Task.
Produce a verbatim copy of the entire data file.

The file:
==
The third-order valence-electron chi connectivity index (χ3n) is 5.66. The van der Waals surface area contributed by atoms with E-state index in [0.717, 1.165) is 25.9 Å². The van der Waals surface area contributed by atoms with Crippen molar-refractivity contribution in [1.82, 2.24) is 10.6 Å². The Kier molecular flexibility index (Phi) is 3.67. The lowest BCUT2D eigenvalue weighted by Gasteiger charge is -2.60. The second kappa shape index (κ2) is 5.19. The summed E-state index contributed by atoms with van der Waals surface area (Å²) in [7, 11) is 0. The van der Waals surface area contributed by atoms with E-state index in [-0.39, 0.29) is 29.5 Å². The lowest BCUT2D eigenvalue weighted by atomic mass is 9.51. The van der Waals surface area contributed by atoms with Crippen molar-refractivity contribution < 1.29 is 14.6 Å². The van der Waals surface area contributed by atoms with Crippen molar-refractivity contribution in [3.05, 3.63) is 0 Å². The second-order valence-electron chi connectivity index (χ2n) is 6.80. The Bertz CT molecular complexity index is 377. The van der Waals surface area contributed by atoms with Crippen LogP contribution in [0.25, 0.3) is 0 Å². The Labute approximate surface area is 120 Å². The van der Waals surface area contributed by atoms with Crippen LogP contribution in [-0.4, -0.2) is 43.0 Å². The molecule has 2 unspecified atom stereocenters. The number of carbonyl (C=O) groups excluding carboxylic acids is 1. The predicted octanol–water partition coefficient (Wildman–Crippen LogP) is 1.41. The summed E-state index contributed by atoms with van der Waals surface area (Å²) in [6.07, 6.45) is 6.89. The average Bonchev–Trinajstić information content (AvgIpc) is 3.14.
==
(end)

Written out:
The third-order valence-electron chi connectivity index (χ3n) is 5.66. The van der Waals surface area contributed by atoms with E-state index in [0.717, 1.165) is 25.9 Å². The van der Waals surface area contributed by atoms with Crippen molar-refractivity contribution in [1.82, 2.24) is 10.6 Å². The Kier molecular flexibility index (Phi) is 3.67. The lowest BCUT2D eigenvalue weighted by Gasteiger charge is -2.60. The second kappa shape index (κ2) is 5.19. The summed E-state index contributed by atoms with van der Waals surface area (Å²) in [7, 11) is 0. The van der Waals surface area contributed by atoms with E-state index in [-0.39, 0.29) is 29.5 Å². The lowest BCUT2D eigenvalue weighted by atomic mass is 9.51. The van der Waals surface area contributed by atoms with Crippen molar-refractivity contribution < 1.29 is 14.6 Å². The van der Waals surface area contributed by atoms with Crippen molar-refractivity contribution in [3.05, 3.63) is 0 Å². The second-order valence-electron chi connectivity index (χ2n) is 6.80. The Bertz CT molecular complexity index is 377. The van der Waals surface area contributed by atoms with Crippen LogP contribution in [0.25, 0.3) is 0 Å². The Labute approximate surface area is 120 Å². The van der Waals surface area contributed by atoms with Crippen LogP contribution in [-0.4, -0.2) is 43.0 Å². The molecule has 2 unspecified atom stereocenters. The number of carbonyl (C=O) groups excluding carboxylic acids is 1. The predicted octanol–water partition coefficient (Wildman–Crippen LogP) is 1.41. The summed E-state index contributed by atoms with van der Waals surface area (Å²) in [6.07, 6.45) is 6.89. The average Bonchev–Trinajstić information content (AvgIpc) is 3.14.